Wednesday, 25 December 2013

Do They Know it's Christmas Yet?

December the twenty-fifth and my Christmas tree count has yet to reach double figures. The only forests for sale are the split eucalyptus logs in the 'Lena' yards - the log stores. Stacked and wrapped, ready to join the steak on the asado tonight. In the mercado, the minimal aisle space devoted to tinsel and baubles is far out lengthed by the wine and beer supply. The municipality painters have spruced up the poles and switched on the lights - the traffic lights. Donald Trump has applied his monicker and visage to the outside of his new tower, and his estate agents are pencil sharpening in expectation. It's all in anticipation of one day. Saint Stephan's Day, and the start of The Season. Argentines like to celebrate in their own homes and then leave, en masse, on holiday the following day. They'll be on their way, roofracks swamped by a paraphernalia of beach.

Our experiences of an Uruguayan Christmas is noticeable for it's lack of societally imposed stresses. No panic buying. No manic consumption. No Xmas card angst. No frozen or fresh debate. No Toblerone. No 'sprouts. However there are some small hints. It's imminent arrival is heralded by the itinerant firework stalls by the roadside and the shelf space given over to the festively dressed boxes of 'pan dulce'. The imported whiskies of dubious provenance and festive price inflation. So in the absence of any Yuletide prompts, I press the wireless into service, log on to a Christmas themed station. By the time they've played 'Feliz Navidad' by three differing artistes, three consecutive times, allowed Jonah Louie to 'stop the cavalry', Bing to 'let it snow' and Noddy Holder to utter the indubitably prophetic line; 'look to the future everybody, it's just begun'', I know that it must be Christmas Time.

However, this is South America, and an event, no matter what event, would not be complete without Noise. The sun is three feet above the horizon, and yet a war zone has erupted. The machine gun rattle of fire crackers, the sniper fire of squibs, that's overlaid by the sporadic crump of heavy ordnance. The bombardment has begun, family parties have started, and will continue. The dogs now reduced to a frenetic baying, but even they are drowned out as midnight passes and the full offensive is unleashed. An uncoordinated bedlam of pyrotechnics. A continuous cacophony of sonics. A preamble for the next Event. New Year.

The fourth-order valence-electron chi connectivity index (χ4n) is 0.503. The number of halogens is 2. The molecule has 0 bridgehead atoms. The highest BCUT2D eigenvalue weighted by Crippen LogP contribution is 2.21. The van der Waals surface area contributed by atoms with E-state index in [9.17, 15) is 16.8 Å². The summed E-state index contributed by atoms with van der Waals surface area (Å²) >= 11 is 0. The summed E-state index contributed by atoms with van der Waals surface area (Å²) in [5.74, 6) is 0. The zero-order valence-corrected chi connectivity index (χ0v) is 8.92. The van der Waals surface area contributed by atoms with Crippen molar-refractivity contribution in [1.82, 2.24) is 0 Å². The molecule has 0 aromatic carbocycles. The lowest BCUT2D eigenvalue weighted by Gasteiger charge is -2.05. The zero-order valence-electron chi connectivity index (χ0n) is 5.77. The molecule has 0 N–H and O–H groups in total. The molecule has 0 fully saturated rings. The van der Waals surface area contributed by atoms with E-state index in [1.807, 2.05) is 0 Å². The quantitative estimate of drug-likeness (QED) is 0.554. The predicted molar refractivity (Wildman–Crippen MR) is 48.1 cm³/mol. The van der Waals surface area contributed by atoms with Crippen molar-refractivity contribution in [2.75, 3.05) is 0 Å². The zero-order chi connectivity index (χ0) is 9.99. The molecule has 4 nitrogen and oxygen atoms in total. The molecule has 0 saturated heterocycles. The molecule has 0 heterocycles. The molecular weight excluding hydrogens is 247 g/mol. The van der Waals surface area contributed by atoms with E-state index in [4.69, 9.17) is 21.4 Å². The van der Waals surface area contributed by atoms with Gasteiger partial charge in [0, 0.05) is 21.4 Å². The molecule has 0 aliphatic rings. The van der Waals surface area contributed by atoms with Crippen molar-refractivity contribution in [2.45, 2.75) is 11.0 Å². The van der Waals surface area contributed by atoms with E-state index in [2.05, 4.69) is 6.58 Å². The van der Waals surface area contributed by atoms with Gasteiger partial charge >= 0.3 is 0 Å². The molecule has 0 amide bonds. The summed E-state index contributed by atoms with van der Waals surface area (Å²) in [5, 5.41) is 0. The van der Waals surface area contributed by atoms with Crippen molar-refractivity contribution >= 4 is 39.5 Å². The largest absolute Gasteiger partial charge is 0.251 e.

Do hounds get hoarse? Do cows vote for Christmas? Some do. Most don't. Do I know that it's Christmas?


Tuesday, 24 December 2013

For Sale: Santa

So who owns Santa Claus? A museum, a government, a corporation? The heritage of the red-coated, soda-swilling, pot-bellied, jovial gent would appear to be open for debate. It's the third week of December, so he's the man of the moment.

It starts with a proposal by a German museum to have Father Christmas listed by UNESCO as an endangered institution; is followed by the declaration of the Canadian government that his official residence sits on their continental shelf that extends under the North Pole; and is temporarily concluded by the urban myth that Coca-Cola is responsible for the whole mess.

He wasn't always that ubiquitous character plucked from central casting. His lineage is long and contorted. Two roots and several branchlets have grown to create the present persona. Odin is the pagan root, the apocryphal precursor; his eight legged flying horse, Sleipner, being transmuted into reindeer and sleigh roos. Yet early representations are variable. In some he's young, in others he's gaunt, others downright menacing. By the latter eighteenth century, artists are depicting both Norse Odin and Old Santa with interchangeable props and features. The grey beard, the luxurious whiskers, the portly belly, a stemmed pipe, a blue coat.

The second root, one only marginally younger, is the Christian anchor. The fourth century Greek Bishop of Myra, who, amongst other activities, is attributed with donating and distributing the dowries for three destitute daughters whose potential future would have been prostitution, by dropping bags of coins down their chimneys and into a drying sock on the eve of their coming of age. Later, he's sanctified as Saint Nicolas.

Then in the mid thirties, Cola Santa materialises in his latest and present incarnation, spearheading an advertising campaign. Gone the blue coat, the grey beard and the tobacco pipe. Now hirsute in snow-white whiskers and clutching his 'find in the dark' bottle'. It's this very product penetration that has prompted the Germans to request a preservation order. They claim Father Christmas as Theirs. Whereas the Canadians want his zip code before he plants a 'nodding donkey' in his own backyard and starts pumping hydrocarbons. Despite all these political and corporate machinations, our man is busy down the street offering 'audiences' at the local chemist's shop, where he's dispensing dispensations in the form of a red and white pixie hat, branded on the furry brim with that all too recognisable patented script.